Friday, October 21, 2005

Decline and Fall of the Grey Behemoth

Way back about 33 years ago when I was in Kindergarten, a series of large grey metal carts with short curtains mysteriously appeared in the hallway outside of my classroom. I knew little about them other than that they were needed for some kind of vague holiday called "Election Day". It wasn't much of a holiday for me because there were no decorations or cake or presents or anything fun about it, really. Election Day was just as cold, metallic and grey as the big metal carts that only adults were allowed to touch.

I also remember being aware that a man named Nixon was President of the United States before the grey carts appeared, and he was still President after they went away.

A few years later, my mother or father (but never both together) would take me into the carts to show me what was inside. They were some kind of machines with lots of little levers next to red letter "X"'s just behind the short curtain. Some of the levers had the names of strangers next to them. My mother or father would click a few levers, hit a red button, the curtain would open, and then we would have to leave.

I liked being inside of that machine. Some people go nuts in any kind of confined space, but I felt secure. I wouldn't go so far as to say that I have claustromania, but I definitely do not suffer from claustrophobia.

Over the two decades following my stint in Kindergarten, I learned the purpose of the grey curtained carts, and of the machines with the levers and the names and the red "X"'s. Twelve years after Kindergarten, I was allowed to go behind the curtain alone for the first time ever. I understood quite well what a voting machine was and how to cast my votes. I wasn't very clear on who to vote for, mainly because most of the names were still strangers to me, but there were plenty of people standing around outside of the polling place eagerly telling me who to vote for, and handing me cards with the names of the candidates in case I forgot who they were when I went behind the curtain.

I usually don't vote for the people named on the card, mainly because my mind is already made up before I go into the booth. Election Day campaign literature is for uninformed idiots.

By now I have been using the large grey metal carts to vote longer than I was relegated to watching my parents do it. I'm over the hump, you might say. Another Election Day is coming up next month, and its going to be the end of an era. Voting around here is going to change starting next Spring. For the first time in my life, the old faithful grey behemoths will be gone from our polling places:

Allegheny County officials are racing a deadline to replace the venerable lever-operated voting machines that will see their last general election next month.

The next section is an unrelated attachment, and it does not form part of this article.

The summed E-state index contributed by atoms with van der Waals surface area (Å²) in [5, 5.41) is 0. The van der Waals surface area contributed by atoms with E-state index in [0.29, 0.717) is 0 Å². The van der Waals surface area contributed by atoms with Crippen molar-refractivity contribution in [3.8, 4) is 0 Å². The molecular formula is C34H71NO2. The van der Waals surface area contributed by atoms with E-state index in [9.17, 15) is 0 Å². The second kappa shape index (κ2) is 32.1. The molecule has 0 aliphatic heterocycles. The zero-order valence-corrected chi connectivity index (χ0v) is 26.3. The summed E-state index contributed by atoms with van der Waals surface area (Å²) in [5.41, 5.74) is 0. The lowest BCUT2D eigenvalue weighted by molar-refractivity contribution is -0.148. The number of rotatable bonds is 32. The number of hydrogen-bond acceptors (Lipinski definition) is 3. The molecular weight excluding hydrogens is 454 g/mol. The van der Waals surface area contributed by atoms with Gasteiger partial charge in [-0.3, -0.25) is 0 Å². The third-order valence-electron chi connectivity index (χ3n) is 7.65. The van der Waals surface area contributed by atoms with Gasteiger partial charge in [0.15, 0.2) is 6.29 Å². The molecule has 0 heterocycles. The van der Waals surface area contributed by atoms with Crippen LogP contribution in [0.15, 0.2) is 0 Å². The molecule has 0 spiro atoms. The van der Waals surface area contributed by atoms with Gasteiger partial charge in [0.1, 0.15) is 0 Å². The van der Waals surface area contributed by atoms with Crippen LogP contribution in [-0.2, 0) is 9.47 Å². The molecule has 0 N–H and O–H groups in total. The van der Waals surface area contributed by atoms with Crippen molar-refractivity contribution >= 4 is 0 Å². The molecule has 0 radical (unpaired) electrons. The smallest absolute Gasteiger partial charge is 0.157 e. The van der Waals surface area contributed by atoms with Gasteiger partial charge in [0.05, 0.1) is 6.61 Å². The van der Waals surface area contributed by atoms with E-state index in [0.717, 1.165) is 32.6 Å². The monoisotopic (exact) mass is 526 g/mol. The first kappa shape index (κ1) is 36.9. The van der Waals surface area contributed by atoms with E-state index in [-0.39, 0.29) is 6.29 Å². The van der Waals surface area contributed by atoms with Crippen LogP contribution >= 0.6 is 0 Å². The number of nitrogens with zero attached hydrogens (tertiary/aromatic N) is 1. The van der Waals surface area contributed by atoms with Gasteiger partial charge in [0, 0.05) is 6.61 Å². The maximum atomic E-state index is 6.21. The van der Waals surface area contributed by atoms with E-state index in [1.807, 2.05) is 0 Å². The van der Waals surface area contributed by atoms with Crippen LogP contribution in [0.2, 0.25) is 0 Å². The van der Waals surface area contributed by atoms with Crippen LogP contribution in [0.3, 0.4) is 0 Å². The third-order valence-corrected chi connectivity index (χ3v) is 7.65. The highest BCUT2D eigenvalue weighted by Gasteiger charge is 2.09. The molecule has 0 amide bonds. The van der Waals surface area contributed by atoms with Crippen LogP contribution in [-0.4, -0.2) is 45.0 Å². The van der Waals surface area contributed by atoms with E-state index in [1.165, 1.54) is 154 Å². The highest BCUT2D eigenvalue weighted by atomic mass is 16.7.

Federal legislation impelled by the presidential cliffhanger of 2000 requires that approved voting machines be in place by next May's primary.

The controversy over hanging chads in Florida, and the resulting spotlight on the untidiness of voting procedures across the country, led Congress to mandate nationwide balloting standards designed to ensure accuracy, security and accessibility at polling places.

Stupid Florida! The state shaped like a thingy dangling off of southeastern America had to go and ruin it for the rest of us. I liked the old voting machines. They worked well. I never had a problem in twenty years of voting. We never had punch ballots with chads or some other primitive form of casting votes. We flicked switches, and that was it. But maybe it was time for a chance anyway. If those machines have been around since I was little, then maybe they are a bit long in the tooth to keep around.

Officials say the 850-pound curtained behemoths familiar to Allegheny County voters have years of life left in them. They were doomed, nonetheless, by the standards of the 2002 legislation, the Help America Vote Act. In replacing them, the county faces a multimillion-dollar decision that it hopes will govern its citizens' voting experiences for a generation.

At a meeting of the Allegheny County Board of Elections yesterday, officials expressed unease over some of the uncertainties surrounding that decision.

They are right to be concerned. What a stinking waste! "If it ain't broke don't fix it" obviously has no meaning to the federal government, possibly because the poor usage offends the snob lawyers who keep getting elected to Congress. They'd rather pass some feel-good legislation with a fruity title like "Help America Vote" that is going to eat a huge chunk out of the nation's tax revenues. And piss off local officials...and local voters. Of course the transition is going to be anything but smooth.

Allegheny County, like other election jurisdictions across the state and the nation, faces practical as well as legal deadlines. County officials must make their decision in time to ensure delivery of the equipment needed to replace the nearly 3,000 voting machines that have been used since the 1960s. The county will be placing its order at the same time as counties across the country.
I work at a job that involves ordering for a large institution. Some of my orders are for large quantities of furniture and equipment that cost thousands of dollars. I know for a fact that if something is in high demand and you need to have it in by a certain date, but everyone in the country is trying to order one at the same time as you, it's almost dead certain that it arrive before you need it. I hope the county places the order ASAP so that whatever these new machines are can be in place by next year's primary.

On the other hand, maybe not. Maybe I hope that the order comes in too late. I like the old grey metal carts.

No comments: